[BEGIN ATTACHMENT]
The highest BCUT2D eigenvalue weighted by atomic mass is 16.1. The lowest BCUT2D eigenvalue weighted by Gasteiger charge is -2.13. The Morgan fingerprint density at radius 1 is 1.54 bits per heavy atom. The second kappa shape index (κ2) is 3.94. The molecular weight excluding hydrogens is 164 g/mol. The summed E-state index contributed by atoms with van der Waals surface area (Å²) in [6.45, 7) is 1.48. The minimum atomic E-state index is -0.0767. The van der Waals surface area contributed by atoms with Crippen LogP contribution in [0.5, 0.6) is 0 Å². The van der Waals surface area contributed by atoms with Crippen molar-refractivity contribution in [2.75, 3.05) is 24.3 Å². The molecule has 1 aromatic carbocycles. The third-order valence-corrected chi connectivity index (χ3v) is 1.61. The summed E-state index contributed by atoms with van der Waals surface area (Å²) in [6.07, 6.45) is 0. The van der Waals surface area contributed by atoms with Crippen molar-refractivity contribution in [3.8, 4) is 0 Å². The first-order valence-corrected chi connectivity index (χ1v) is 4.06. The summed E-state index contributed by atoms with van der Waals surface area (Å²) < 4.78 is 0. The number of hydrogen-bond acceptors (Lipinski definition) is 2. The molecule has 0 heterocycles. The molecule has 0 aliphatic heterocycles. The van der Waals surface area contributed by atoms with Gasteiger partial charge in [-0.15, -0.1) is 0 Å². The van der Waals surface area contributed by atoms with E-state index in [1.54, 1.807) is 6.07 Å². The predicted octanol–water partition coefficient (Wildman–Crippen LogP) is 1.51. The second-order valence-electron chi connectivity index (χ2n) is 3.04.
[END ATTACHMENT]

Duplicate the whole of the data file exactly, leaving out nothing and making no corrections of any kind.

The highest BCUT2D eigenvalue weighted by atomic mass is 16.1. The lowest BCUT2D eigenvalue weighted by Gasteiger charge is -2.13. The Morgan fingerprint density at radius 1 is 1.54 bits per heavy atom. The second kappa shape index (κ2) is 3.94. The molecular weight excluding hydrogens is 164 g/mol. The summed E-state index contributed by atoms with van der Waals surface area (Å²) in [6.45, 7) is 1.48. The minimum atomic E-state index is -0.0767. The van der Waals surface area contributed by atoms with Crippen LogP contribution in [0.5, 0.6) is 0 Å². The van der Waals surface area contributed by atoms with Crippen molar-refractivity contribution in [2.75, 3.05) is 24.3 Å². The molecule has 1 aromatic carbocycles. The third-order valence-corrected chi connectivity index (χ3v) is 1.61. The summed E-state index contributed by atoms with van der Waals surface area (Å²) in [6.07, 6.45) is 0. The van der Waals surface area contributed by atoms with Crippen molar-refractivity contribution in [3.8, 4) is 0 Å². The first-order valence-corrected chi connectivity index (χ1v) is 4.06. The summed E-state index contributed by atoms with van der Waals surface area (Å²) < 4.78 is 0. The number of hydrogen-bond acceptors (Lipinski definition) is 2. The molecule has 0 heterocycles. The molecule has 0 aliphatic heterocycles. The van der Waals surface area contributed by atoms with Gasteiger partial charge in [-0.15, -0.1) is 0 Å². The van der Waals surface area contributed by atoms with E-state index in [1.54, 1.807) is 6.07 Å². The predicted octanol–water partition coefficient (Wildman–Crippen LogP) is 1.51. The second-order valence-electron chi connectivity index (χ2n) is 3.04.